Philippine President Rodrigo Duterte flies to Russia to meet ‘idol’ Vladimir Putin
- Leaders to discuss expanding cooperation in security and defence and combating terrorism, extremism and cross-border crimes
- Russia expected to offer defence equipment, including helicopters, warships, drones and tanks, to help the Philippines modernise its military
After taking office in mid-2016, Duterte took steps to mend relations with China which were damaged by territorial conflicts and reach out to Putin, whom he has described as his “idol”, while often criticising US security policies.
“While it is true that we value our long-standing partners, we must also be open to engage new ones,” Duterte said in a departure speech. “For the longest time, we have placed key nations at the margins of our foreign policy, failing to fully explore the potentials of mutually beneficial cooperation.”
Duterte is to meet Russian Prime Minister Dmitry Medvedev in Moscow and hold talks with Putin in Sochi city on expanding cooperation in security and defence and combating terrorism, extremism and cross-border crimes.
A labour agreement that would allow more Filipinos to work in Russia was not finalised ahead of Duterte’s trip, officials said.
Defence Secretary Delfin Lorenzana said Russian officials are expected to offer a range of defence equipment, including assault and transport helicopters, warships, drones and tanks which the Philippines could acquire as it modernises its military, one of Asia’s most ill-equipped.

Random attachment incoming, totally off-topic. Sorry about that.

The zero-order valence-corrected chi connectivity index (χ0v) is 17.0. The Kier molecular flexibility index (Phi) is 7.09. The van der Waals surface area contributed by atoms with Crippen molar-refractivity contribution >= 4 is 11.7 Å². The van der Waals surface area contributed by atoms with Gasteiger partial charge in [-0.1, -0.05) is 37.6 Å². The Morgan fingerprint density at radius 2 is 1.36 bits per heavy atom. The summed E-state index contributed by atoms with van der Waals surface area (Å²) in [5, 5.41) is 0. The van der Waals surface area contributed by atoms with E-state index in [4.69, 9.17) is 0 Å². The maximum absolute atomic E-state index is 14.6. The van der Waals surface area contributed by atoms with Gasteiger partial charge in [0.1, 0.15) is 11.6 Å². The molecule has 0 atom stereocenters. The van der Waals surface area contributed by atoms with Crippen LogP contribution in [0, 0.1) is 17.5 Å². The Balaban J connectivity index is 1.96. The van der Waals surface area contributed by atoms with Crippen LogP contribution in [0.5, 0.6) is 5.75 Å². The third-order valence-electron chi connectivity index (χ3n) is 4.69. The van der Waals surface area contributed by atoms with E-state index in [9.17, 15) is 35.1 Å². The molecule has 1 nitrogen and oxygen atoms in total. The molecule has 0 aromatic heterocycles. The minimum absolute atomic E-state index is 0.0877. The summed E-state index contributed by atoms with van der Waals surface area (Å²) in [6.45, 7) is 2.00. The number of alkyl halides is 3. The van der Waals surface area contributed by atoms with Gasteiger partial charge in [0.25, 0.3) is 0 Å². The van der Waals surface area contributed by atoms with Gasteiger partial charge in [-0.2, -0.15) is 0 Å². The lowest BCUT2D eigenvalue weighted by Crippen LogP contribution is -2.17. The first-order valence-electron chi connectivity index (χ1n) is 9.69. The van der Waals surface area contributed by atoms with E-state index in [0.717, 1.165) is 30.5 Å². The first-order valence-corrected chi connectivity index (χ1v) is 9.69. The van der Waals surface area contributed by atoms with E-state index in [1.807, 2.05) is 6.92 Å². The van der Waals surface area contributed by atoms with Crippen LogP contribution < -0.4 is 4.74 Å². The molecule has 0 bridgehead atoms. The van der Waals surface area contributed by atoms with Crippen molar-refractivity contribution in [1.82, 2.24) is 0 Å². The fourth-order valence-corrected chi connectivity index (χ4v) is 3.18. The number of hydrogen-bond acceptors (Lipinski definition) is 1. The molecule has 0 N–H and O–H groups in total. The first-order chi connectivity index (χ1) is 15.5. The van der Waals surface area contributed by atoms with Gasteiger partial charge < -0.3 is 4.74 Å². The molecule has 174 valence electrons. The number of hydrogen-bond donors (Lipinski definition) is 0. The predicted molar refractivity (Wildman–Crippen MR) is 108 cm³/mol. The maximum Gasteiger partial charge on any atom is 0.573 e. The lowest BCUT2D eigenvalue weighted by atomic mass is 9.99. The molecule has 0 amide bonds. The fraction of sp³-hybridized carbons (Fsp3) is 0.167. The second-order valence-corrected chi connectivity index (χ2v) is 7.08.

In addition to Putin, the 74-year-old Duterte has publicly cozied up with Chinese President Xi Jinping.
Duterte once said that if China and Russia were to establish a new world order, he would be the first to join them and abandon the UN, which he described as US-dominated and unsuccessful in preventing wars.
Duterte, known for his brash rhetoric, said his foreign policy “is based on respect for sovereignty and non-interference, the time-honoured principles of international law”.
“Apparently this most basic principle of a rule that governs the relations between nations has been forgotten by some idiots in some parts of the world,” he said.
Duterte has denounced 18 countries which backed an Iceland-initiated resolution in July that asked the UN Commissioner for Human Rights to look into human rights conditions in the Philippines amid his bloody crackdown on illegal drugs that has left thousands of mostly petty drug suspects dead.